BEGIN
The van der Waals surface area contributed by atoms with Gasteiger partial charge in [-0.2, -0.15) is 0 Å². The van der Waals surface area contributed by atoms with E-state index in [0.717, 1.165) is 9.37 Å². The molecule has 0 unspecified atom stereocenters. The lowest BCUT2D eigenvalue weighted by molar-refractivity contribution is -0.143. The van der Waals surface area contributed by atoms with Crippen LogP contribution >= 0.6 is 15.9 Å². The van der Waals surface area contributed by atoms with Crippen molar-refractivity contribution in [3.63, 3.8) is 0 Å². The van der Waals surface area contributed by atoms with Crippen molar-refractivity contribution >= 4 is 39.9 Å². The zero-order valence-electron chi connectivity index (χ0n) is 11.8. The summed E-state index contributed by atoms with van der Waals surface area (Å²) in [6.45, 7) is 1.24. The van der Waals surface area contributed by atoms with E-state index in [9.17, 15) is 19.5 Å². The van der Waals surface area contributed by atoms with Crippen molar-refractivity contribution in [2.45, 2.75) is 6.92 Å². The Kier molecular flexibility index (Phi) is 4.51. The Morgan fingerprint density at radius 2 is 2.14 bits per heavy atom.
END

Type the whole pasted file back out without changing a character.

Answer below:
The van der Waals surface area contributed by atoms with Gasteiger partial charge in [-0.2, -0.15) is 0 Å². The van der Waals surface area contributed by atoms with E-state index in [0.717, 1.165) is 9.37 Å². The molecule has 0 unspecified atom stereocenters. The lowest BCUT2D eigenvalue weighted by molar-refractivity contribution is -0.143. The van der Waals surface area contributed by atoms with Crippen LogP contribution >= 0.6 is 15.9 Å². The van der Waals surface area contributed by atoms with Crippen molar-refractivity contribution in [3.63, 3.8) is 0 Å². The van der Waals surface area contributed by atoms with Crippen molar-refractivity contribution >= 4 is 39.9 Å². The zero-order valence-electron chi connectivity index (χ0n) is 11.8. The summed E-state index contributed by atoms with van der Waals surface area (Å²) in [6.45, 7) is 1.24. The van der Waals surface area contributed by atoms with E-state index in [9.17, 15) is 19.5 Å². The van der Waals surface area contributed by atoms with Crippen molar-refractivity contribution in [2.45, 2.75) is 6.92 Å². The Kier molecular flexibility index (Phi) is 4.51. The Morgan fingerprint density at radius 2 is 2.14 bits per heavy atom.